contractual obligations. Accordingly, Tsoukanelis is liable for the obligations of HT Investing Co. under the Put Agreement as an agent acting for a partially disclosed principal.
Alter ego liability.
Under New York choice of law principles, "the appropriate law to apply to the question of whether to pierce the corporate veil is the law of the state of incorporation." Stephens v. American Home Assurance Co., 811 F. Supp. 937, 951 (S.D.N.Y. 1993). "The state of incorporation has the greater interest in determining when and if that insulation is to be stripped away." Soviet Pan Am Travel Effort v. Travel Comm., 756 F. Supp. 126, 131 (S.D.N.Y. 1991). Since HT Investing Co. was incorporated in Delaware, its law controls on this issue.
Under Delaware law, "a court can pierce the corporate veil of an entity where there is fraud or where [it] is in fact a mere instrumentality or alter ego of its owner." Geyer v. Ingersoll Publications Co., 621 A.2d 784 (Del. Ch. 1992). "The question of whether [a corporation is its owner's] alter ego or mere instrumentality may be restated to be whether [they] operated as a single economic entity such that it would be inequitable for this Court to uphold a legal distinction between them." Mabon, Nugent & Co. v. Texas American Energy Corp., 1990 Del. Ch. LEXIS 46, 1990 WL 44267, at *4 (Del. Ch. Apr. 12, 1990).
UBS introduced substantial evidence which established that Tsoukanelis and HT Investing Co. operated as a "single economic entity." To begin with, Tsoukanelis conceded at trial that there was a general absence of the formalities and paraphernalia that are part and parcel of corporate existence. For example, Tsoukanelis testified that HT Investing Co. had no employees, offices or bank account, kept no financial statements, never filed a tax return and never held any meetings of any sort after it was incorporated. In fact, HT Investing Co. never did anything at all apart from participating in the ownership of Natural Country Farms, Inc. via its 83.23% control of Kane's Partners Limited. Finally, Tsoukanelis conceded that HT Investing Co. was actually dissolved by the State of Delaware on March 1, 1991 for failure to pay its franchise taxes and was not reinstated by Tsoukanelis until over two years later.
More damning still, the evidence at trial showed that there was little, if any, distinction in Tsoukanelis's own mind between the business of HT Investing Co. and his own. Tsoukanelis testified that he considered HT Investing Co. to be a "passive" entity and stated in a deposition in a related case that the distinction between himself as an individual and HT Investing Co. "as you know, over the years . . . phased in and out." (Tsoukanelis Dep. of Feb. 19, 1993 at 477-78). Documentary evidence showed that Tsoukanelis thought of himself as a partner of Kane's partners Limited, even though, in fact, HT investing Co. was the partner. For example, Tsoukanelis signed two tax returns and a Pledge Agreement dated November 28, 1989 personally as a partner of Kane's Partners Limited. Moreover, Tsoukanelis personally paid HT Investing Co.'s expenses, including its Delaware filing fees and legal costs.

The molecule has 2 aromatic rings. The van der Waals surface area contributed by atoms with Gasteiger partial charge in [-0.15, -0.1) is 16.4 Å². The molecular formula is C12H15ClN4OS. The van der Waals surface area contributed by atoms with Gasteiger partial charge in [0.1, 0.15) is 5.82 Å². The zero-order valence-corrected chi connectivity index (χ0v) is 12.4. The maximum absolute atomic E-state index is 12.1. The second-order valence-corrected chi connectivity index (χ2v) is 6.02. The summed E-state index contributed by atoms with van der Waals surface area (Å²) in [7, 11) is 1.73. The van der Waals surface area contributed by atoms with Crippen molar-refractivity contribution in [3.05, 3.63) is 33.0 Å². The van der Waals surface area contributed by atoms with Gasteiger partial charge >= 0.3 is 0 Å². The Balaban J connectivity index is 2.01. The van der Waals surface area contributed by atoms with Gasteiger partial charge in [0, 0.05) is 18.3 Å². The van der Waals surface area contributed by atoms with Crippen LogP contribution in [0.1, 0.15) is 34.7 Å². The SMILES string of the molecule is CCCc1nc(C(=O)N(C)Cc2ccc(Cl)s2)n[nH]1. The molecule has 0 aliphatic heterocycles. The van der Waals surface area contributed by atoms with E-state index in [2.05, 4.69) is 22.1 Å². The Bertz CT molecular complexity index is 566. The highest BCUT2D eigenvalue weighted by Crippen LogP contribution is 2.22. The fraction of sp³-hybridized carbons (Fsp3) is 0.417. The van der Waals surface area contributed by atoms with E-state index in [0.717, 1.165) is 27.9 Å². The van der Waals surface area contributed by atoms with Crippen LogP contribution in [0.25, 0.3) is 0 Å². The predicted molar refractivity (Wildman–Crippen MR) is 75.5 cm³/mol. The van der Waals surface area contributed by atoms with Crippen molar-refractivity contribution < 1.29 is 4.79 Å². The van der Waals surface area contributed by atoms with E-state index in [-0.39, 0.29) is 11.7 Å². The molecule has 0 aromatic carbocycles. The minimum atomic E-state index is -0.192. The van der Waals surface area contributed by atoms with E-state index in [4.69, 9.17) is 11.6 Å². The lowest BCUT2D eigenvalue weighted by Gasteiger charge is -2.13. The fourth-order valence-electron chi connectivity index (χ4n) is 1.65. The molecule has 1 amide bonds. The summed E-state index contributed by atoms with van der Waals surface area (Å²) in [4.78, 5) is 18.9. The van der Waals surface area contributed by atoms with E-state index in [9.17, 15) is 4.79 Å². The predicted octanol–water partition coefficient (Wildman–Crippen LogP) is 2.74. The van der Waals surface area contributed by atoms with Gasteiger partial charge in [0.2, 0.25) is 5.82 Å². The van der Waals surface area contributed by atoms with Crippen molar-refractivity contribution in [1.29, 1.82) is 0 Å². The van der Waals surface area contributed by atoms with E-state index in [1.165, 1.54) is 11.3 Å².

For these reasons I conclude that Tsoukanelis and HT Investing Co. operated as a single economic entity and that, accordingly, Tsoukanelis is personally liable for the corporations's obligations under the Put Agreement.
UBS has applied for $ 960.00 in attorney fees and $ 25.00 in miscellaneous disbursements in connection with its motion to compel the production of "any personal checks of defendant Tsoukanelis by which he paid any expense of defendant HT Investing Co."
I find that the motion was made necessary because of the defendants' inordinate delay in responding to UBS's discovery request. Accordingly, the defendants should bear UBS's reasonable costs in making the motion. However, the nature and subject matter of the motion -- compelling the defendants to produce Tsoukanelis's personal checks -- was relatively straightforward and fails to justify the amount requested by UBS. Accordingly, UBS' application is granted to the extent of $ 500 attorney fees and $ 25 disbursements and is otherwise denied.
The Put Agreement requires HT Investing Co. to purchase the 25 shares UBS seeks to resell and Harry Tsoukanelis is personally liable for HT Investing Co.'s obligations under the Put Agreement. UBS is granted $ 500 in attorney fees and $ 25 in disbursements in connection with its discovery motion.
Submit proposed judgment on notice.
Dated: New York, New York
May 19, 1994
Morris E. Lasker
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